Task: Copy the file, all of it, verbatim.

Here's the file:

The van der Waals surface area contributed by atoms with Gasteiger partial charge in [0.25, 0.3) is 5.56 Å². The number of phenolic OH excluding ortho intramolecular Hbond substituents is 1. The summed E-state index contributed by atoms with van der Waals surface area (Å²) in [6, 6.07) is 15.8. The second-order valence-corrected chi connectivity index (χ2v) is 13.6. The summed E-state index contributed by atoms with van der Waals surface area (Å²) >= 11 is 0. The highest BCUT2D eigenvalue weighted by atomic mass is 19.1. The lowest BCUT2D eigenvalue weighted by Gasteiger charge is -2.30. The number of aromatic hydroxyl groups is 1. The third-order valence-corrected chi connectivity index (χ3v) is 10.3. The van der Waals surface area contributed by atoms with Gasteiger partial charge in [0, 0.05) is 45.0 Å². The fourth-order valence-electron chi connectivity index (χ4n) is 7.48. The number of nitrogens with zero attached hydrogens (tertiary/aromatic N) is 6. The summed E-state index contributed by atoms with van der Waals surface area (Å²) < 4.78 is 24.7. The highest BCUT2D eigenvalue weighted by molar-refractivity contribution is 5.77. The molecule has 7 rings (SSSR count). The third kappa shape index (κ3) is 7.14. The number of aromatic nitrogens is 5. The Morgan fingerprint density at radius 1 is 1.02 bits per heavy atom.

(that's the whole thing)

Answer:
The van der Waals surface area contributed by atoms with Gasteiger partial charge in [0.25, 0.3) is 5.56 Å². The number of phenolic OH excluding ortho intramolecular Hbond substituents is 1. The summed E-state index contributed by atoms with van der Waals surface area (Å²) in [6, 6.07) is 15.8. The second-order valence-corrected chi connectivity index (χ2v) is 13.6. The summed E-state index contributed by atoms with van der Waals surface area (Å²) >= 11 is 0. The highest BCUT2D eigenvalue weighted by atomic mass is 19.1. The lowest BCUT2D eigenvalue weighted by Gasteiger charge is -2.30. The number of aromatic hydroxyl groups is 1. The third-order valence-corrected chi connectivity index (χ3v) is 10.3. The van der Waals surface area contributed by atoms with Gasteiger partial charge in [0, 0.05) is 45.0 Å². The fourth-order valence-electron chi connectivity index (χ4n) is 7.48. The number of nitrogens with zero attached hydrogens (tertiary/aromatic N) is 6. The summed E-state index contributed by atoms with van der Waals surface area (Å²) < 4.78 is 24.7. The highest BCUT2D eigenvalue weighted by molar-refractivity contribution is 5.77. The molecule has 7 rings (SSSR count). The third kappa shape index (κ3) is 7.14. The number of aromatic nitrogens is 5. The Morgan fingerprint density at radius 1 is 1.02 bits per heavy atom.